but it was years before I could get blood taken without shaking. There were also other trips to the health department, where I bravely stood high, took deep breaths, and received my first chest X-ray from a clanking machine taller
I was a smart kid, so quickly caught up when I was allowed to return to school a few weeks later. (Most folks with active TB who have had appropriate drug treatment for at least 14 days are no longer contagious.)
But I wasn’t out of the woods.
I couldn’t give anyone tuberculosis now, but a skin test indicated that I was definitely TB positive. (Much like the chicken pox virus, this lurking evidence will stay with me for the rest of my life.) Adding to the whole awful experience was that no one knew how I had picked up the infection.
Because it was all such a mystery, combined with the fact that my mother had had rheumatic fever at about the same age, first grade was also the beginning of my mom’s lifelong vigilance about my lungs.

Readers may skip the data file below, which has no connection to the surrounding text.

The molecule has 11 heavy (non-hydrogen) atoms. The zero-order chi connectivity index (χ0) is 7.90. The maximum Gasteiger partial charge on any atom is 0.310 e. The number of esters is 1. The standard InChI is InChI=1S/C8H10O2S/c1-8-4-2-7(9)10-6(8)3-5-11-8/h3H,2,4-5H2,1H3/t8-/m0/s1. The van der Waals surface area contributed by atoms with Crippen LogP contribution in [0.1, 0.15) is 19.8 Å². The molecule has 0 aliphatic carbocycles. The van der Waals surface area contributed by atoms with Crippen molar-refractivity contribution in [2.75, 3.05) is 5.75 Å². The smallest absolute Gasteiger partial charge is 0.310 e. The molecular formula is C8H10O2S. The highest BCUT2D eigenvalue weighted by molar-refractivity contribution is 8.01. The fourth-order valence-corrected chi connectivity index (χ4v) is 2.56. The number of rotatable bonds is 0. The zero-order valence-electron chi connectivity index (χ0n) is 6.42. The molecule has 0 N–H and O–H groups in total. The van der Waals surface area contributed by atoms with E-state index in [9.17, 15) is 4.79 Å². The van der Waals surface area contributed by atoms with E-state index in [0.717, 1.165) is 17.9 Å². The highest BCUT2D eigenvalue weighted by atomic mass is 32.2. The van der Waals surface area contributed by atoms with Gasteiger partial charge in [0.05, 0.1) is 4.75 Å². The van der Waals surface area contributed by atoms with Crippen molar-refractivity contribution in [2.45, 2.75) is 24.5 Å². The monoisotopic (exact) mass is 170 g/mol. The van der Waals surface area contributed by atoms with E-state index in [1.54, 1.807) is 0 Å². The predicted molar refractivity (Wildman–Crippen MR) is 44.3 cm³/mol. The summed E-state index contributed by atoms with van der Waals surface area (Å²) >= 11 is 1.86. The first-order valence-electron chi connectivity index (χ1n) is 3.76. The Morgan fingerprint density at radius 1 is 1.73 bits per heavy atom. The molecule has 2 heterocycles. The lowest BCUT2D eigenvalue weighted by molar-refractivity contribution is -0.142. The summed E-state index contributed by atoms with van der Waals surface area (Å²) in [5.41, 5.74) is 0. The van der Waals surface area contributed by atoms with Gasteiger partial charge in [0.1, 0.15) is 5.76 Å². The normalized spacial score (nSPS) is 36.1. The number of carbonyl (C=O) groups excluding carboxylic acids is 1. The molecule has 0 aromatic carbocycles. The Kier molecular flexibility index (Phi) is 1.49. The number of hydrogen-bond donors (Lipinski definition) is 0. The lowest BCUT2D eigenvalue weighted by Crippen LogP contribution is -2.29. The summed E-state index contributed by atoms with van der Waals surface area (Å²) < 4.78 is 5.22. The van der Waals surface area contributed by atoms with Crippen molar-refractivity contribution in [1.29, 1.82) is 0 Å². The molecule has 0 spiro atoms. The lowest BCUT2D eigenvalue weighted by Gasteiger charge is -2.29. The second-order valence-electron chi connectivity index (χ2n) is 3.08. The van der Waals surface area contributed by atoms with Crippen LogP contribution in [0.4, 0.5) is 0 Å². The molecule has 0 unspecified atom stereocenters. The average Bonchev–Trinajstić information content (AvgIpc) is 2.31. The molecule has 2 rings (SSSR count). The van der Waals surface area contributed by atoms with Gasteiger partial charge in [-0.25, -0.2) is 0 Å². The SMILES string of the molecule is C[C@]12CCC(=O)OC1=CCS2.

During the winters, I would have to wear the warmest of coats, no matter how ugly or ill-fitting. I wasn’t allowed to leave the house until that garment was completely buttoned, all the way to the very top. “Keep your chest covered! Don’t let the wind blow on your chest!” she would bark. Now, too, she would drag me to a pediatrician whenever I got the least bit sick. It no doubt cost money we didn’t have, but she wasn’t about to take any chances.
The health department visits continued over the years as well.
Indeed, I was mandated by the county to get an annual chest X-ray. That finally ended when I was 12 years old. My lungs had been clear for a straight seven years, and those ghostly pictures were no longer necessary.